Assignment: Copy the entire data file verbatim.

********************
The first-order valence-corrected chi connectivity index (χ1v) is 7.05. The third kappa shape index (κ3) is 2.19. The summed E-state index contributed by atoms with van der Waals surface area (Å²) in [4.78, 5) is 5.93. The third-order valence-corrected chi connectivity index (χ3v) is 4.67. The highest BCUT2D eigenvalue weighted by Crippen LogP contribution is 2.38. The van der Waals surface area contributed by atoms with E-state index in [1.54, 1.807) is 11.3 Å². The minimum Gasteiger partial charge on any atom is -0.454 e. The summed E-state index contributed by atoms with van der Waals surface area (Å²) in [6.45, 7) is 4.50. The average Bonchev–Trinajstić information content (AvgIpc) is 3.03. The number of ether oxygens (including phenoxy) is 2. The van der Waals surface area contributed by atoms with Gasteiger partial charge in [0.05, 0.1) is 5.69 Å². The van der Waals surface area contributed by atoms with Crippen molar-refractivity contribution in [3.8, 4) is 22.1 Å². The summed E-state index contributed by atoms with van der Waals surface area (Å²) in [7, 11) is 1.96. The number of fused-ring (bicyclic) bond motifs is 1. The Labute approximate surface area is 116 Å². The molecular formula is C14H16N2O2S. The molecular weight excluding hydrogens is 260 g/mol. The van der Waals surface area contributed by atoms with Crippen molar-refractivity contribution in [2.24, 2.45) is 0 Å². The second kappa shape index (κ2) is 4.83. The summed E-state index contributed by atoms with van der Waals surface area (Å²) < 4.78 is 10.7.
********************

The first-order valence-corrected chi connectivity index (χ1v) is 7.05. The third kappa shape index (κ3) is 2.19. The summed E-state index contributed by atoms with van der Waals surface area (Å²) in [4.78, 5) is 5.93. The third-order valence-corrected chi connectivity index (χ3v) is 4.67. The highest BCUT2D eigenvalue weighted by Crippen LogP contribution is 2.38. The van der Waals surface area contributed by atoms with E-state index in [1.54, 1.807) is 11.3 Å². The minimum Gasteiger partial charge on any atom is -0.454 e. The summed E-state index contributed by atoms with van der Waals surface area (Å²) in [6.45, 7) is 4.50. The average Bonchev–Trinajstić information content (AvgIpc) is 3.03. The number of ether oxygens (including phenoxy) is 2. The van der Waals surface area contributed by atoms with Gasteiger partial charge in [0.05, 0.1) is 5.69 Å². The van der Waals surface area contributed by atoms with Crippen molar-refractivity contribution in [3.8, 4) is 22.1 Å². The summed E-state index contributed by atoms with van der Waals surface area (Å²) in [7, 11) is 1.96. The number of fused-ring (bicyclic) bond motifs is 1. The Labute approximate surface area is 116 Å². The molecular formula is C14H16N2O2S. The molecular weight excluding hydrogens is 260 g/mol. The van der Waals surface area contributed by atoms with Crippen molar-refractivity contribution in [2.24, 2.45) is 0 Å². The second kappa shape index (κ2) is 4.83. The summed E-state index contributed by atoms with van der Waals surface area (Å²) < 4.78 is 10.7.